Murder Rate Is Rising in the US
Experts stress need for social programs, but cost to cities is daunting
LOS ANGELES — SHERIFF'S deputies arrived at 8:21 in the morning. They found the victim, Barbara Bohn, lying in the hallway of her home. Thus began another routine homicide investigation by Los Angeles County Sheriff's detectives, except this one carried a grim statistical footnote: It was the 425th killing within the Sheriff's Department's jurisdiction this year - one more than occurred in 1980, the record year for murders here. That was in November. Since then, there have been more than 24 other killings.
Urban America is starting the 1990s on a violent note.
Driven by drugs, demographics, and the availability of more lethal weapons, the murder rate in the United States is rising after a pause in the 1980s.
The trend is prompting soul-searching in cities from Los Angeles to Boston. It is also raising an enduring question: Is the US, the most violent country in the industrialized world, becoming even more violent?
Some experts don't think so. They point out that other types of violent crime are down even though homicides are up.
``I think society on the whole is less violent,'' says James Wilson, a crime expert at the University of California Los Angeles.
Although year-end figures on violent crime in America won't be known for some time, early indications are sobering. Through the first six months of 1990, the Federal Bureau of Investigation reports that the number of murders in cities of 100,000 people or more grew 8 percent over the same period a year ago.
If that trend continues, the US this year will surpass the record murder rate set in 1980, when 23,040 people were killed, one every 23 minutes. A survey of some of the nation's largest cities reveals some disturbing and also some hopeful signs:
At least a dozen cities have already broken annual homicide records, including Boston, Phoenix, Dallas, New York, and Washington. Los Angeles may not set new highs, but Los Angeles County, which includes the city and areas patrolled by the Sheriff's Department, likely will.
Several other cities - Denver, Chicago, Houston - are seeing substantial increases in murders even though they won't set records this year.
In two of the nation's toughest cities, Miami and Detroit, killings are down. Homicides in Philadelphia are up but overall crime is down 4 percent.
``This is only the beginning of a crime wave in the 1990s,'' says James Fox, a criminologist at Northeastern University in Boston. Behind the surge, he and others argue, is an adolescent boomlet - children of the baby-boom generation reaching the age when they are most likely to commit violent crimes.
Mr. Fox says urban blacks tend to have children at a younger age than their white and suburban counterparts, which is one reason so many fatalities are concentrated in inner-city ethnic neighborhoods. But he says it is only a matter of time before the numbers rise in the suburbs, too.
Others point to drugs as a major contributor to homicides. The crack-cocaine trade has no doubt exacerbated turf battles and given gangs more money to buy guns. But some crime experts view drugs, like violence, as a symptom of urban decay rather than a cause of it.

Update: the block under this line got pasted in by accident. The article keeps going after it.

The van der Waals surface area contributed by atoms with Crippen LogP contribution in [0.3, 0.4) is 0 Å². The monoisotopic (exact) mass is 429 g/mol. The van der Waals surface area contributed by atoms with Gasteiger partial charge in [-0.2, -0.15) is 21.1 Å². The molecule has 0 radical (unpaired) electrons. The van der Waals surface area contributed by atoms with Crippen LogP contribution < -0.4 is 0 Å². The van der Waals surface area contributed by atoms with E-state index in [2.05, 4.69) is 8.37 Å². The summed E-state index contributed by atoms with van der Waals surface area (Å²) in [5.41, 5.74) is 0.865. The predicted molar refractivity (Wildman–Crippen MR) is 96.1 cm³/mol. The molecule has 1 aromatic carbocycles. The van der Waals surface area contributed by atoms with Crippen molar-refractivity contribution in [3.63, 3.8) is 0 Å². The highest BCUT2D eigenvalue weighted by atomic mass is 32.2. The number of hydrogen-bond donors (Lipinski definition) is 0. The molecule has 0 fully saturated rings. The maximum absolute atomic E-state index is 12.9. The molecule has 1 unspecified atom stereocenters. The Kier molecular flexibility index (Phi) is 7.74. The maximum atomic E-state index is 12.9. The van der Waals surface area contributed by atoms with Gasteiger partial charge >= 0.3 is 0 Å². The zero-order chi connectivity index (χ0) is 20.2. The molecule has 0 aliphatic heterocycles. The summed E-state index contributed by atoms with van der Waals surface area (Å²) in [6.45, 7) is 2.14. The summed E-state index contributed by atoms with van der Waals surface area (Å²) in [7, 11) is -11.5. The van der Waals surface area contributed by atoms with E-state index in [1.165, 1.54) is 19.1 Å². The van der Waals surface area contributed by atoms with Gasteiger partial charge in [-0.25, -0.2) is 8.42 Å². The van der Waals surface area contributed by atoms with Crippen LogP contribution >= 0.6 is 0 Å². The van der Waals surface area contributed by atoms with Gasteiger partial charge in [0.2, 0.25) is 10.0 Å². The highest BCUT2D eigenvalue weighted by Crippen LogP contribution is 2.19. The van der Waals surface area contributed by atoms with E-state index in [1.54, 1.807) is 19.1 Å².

Both the number and firepower of guns on the street are a source of growing concern. The switchblade and Saturday-Night Special are being replaced by the Uzi and semiautomatic pistol. Thus when a fight breaks out, the results are usually more deadly.
``I think a major underlying cause is advanced weaponry,'' says Lawrence Sherman, a professor of criminology at the University of Maryland and president of the Crime Control Institute a research group. ``There are more weapons with greater killing power.''
He and others would like to see strict federal controls on powerful handguns, though that appears unlikely at a time when gun-control advocates have failed to persuade Congress to ban assault rifles.
Most experts agree that more attention needs to be paid to the social problems underlying inner-city violence. This means after-school programs, day care, recreation, and other activities to combat idleness, joblessness, and the breakdown of the family.
As noble as these ideas are, however, they cost money and most cities are having trouble underwriting the easier solutions to crime - more prisons and cops on the beat.
``Crime is the only problem for which we have no long-term strategy,'' says criminologist James Fyfe of American University. ``So many of our cities are turning into crime factories. We aren't doing anything about it.''
Still, meaner streets don't necessarily signal a meaner society. Some recent studies have shown no significant increase in rapes and other serious assaults committed by teenagers, even though murders were up.
While experts say many of today's inner-city youth do exhibit a more cavalier attitude toward violence, they nevertheless point out that several factors contributing to the surge in homicides - demographics and bigger guns - are not cultural.
``I wouldn't say the social fabric is more prone to violence,'' says criminologist Alfred Blumstein of Carnegie-Mellon University. ``But the violence by those who do it is more intense.''
Even so, such a distinction may be of little comfort when the number of Americans killing each other continues to rise - particularly to those losing loved ones.